He addresses his audience by using data from experiments to inform the reader of why we should be reading online. His primary audience is adults and students that subscribe to nautil.us that have a scientific curiosity and are interested but uninformed of the topic. This article is perfect for people with a scientific curiosity but are uninformed because it provides both fact and opinion on the topic of how reading online is beneficial rather than just being exclusively fact like from thescientificamerican.com, or being exclusively opinionated like Carr’s article, which makes this very informative to people just curious about the topic. For example “The cognitive load imposed by hypertext….links in a hypertext“ (La Farge “The Deep Space Of Digital Reading”). This statement exposes scientific fact on a counterclaim of his own claim, but later references a study that disproves the study he refers to in this quote. Then at the end of this article he states “ digital reading will expand the already vast interior space of our humanity” (La Farge “The Deep Space Of Digital Reading”), there is no way to prove that for certain so that statement is just his opinion on the topic. The secondary audience of this article could be students that were required to read this. I for one would have never heard of this article, even this topic, if I hadn’t been required to read this for school.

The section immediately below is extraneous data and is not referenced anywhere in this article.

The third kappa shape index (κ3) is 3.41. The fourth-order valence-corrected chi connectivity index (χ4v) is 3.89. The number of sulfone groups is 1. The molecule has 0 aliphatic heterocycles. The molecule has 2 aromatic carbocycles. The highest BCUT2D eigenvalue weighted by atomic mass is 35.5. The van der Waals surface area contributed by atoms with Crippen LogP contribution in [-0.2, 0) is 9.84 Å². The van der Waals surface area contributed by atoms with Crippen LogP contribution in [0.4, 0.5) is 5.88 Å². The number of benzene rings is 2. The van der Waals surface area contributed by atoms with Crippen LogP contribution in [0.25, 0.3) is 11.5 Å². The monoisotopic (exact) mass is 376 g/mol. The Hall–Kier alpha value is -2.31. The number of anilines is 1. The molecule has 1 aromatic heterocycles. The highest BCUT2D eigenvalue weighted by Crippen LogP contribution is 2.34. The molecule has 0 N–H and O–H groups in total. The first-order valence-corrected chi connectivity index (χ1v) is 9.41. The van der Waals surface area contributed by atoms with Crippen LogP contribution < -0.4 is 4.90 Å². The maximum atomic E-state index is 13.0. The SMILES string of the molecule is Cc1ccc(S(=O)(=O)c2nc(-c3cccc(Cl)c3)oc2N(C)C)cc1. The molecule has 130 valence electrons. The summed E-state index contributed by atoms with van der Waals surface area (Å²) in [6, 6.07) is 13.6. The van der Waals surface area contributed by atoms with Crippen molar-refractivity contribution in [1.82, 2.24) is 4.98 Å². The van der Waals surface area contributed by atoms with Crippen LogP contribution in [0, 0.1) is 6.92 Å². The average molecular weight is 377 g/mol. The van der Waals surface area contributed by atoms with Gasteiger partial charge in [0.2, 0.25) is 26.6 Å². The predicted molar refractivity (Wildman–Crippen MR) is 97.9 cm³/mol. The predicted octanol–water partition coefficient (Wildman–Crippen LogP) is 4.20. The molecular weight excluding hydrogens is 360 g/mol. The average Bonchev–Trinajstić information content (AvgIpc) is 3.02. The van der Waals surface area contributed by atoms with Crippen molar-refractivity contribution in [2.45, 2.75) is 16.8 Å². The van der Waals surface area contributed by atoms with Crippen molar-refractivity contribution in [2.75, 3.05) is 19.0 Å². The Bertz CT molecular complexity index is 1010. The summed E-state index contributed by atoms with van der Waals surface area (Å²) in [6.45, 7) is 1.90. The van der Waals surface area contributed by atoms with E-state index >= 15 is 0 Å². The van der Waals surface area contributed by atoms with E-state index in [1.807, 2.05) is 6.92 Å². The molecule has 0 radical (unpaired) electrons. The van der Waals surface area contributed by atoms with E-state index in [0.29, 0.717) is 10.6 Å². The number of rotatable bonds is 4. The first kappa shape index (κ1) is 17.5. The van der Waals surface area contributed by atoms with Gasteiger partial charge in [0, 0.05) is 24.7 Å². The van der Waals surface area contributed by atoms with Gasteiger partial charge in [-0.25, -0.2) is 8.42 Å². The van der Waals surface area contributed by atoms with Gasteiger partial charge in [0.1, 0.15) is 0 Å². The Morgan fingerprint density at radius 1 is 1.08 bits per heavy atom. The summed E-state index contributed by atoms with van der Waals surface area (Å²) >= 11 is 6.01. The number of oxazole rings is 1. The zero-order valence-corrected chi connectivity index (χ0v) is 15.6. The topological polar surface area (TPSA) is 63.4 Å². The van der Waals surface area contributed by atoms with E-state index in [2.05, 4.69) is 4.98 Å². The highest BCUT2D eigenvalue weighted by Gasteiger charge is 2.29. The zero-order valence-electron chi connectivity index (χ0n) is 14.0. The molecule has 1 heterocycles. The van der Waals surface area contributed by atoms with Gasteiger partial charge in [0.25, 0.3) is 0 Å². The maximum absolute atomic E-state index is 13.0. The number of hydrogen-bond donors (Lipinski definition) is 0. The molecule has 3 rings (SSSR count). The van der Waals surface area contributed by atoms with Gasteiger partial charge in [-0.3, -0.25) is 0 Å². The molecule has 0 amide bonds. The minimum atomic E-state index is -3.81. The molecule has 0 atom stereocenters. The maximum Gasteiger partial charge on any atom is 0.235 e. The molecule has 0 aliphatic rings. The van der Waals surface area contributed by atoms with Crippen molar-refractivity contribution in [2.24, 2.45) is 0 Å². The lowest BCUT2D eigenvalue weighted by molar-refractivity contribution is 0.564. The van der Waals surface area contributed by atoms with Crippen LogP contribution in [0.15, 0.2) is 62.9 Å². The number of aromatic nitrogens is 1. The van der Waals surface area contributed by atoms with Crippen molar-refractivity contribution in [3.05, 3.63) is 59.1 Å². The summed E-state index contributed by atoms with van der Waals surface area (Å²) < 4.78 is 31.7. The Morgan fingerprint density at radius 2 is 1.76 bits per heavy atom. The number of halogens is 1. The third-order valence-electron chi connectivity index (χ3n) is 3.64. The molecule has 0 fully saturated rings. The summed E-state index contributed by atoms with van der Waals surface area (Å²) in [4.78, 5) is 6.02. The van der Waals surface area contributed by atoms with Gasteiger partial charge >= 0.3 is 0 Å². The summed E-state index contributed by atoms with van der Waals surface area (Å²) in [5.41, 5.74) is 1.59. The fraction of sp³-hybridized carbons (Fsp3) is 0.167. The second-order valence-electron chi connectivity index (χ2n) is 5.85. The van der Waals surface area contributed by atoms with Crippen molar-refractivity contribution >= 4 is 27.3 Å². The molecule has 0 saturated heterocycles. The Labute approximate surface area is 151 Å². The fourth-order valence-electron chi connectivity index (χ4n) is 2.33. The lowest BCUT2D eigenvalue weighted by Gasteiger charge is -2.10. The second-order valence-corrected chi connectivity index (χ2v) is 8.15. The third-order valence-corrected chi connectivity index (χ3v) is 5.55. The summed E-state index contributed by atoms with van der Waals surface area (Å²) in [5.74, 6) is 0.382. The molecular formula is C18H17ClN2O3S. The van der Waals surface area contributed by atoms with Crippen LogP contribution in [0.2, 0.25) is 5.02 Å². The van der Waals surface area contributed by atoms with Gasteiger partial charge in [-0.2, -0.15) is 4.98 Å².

The author is definitely a credible source for both audiences. He has been published five times and has written on this topic before. Aside from ethos he also strengthens his claim in context by bolding historical quotes and important phrases to make what he is saying seem important like “Critics like to say the internet causes our mind to wander, but we’ve been wandering off all along” (La Farge “The Deep Space Of Digital Reading”). He bolds this statement because he is implying that it is just in our human nature to wander off and find something different due to curiosity. By bolding this he is allowing the reader to know that this is a key point and giving context clues. La Farge also uses different types of pictures to show how some reading used to be done compared to what it is like now to read. In one picture he shows “the book wheel”, which was how they read in some libraries. La Farge states it “allowed the reader to keep a great number of books at once, and to switch between them giving the wheel a turn” (La Farge “The Deep Space Of Digital Reading”). He then shows a picture of a kindle, which can hold an even greater number of books, to compare how far reading has come.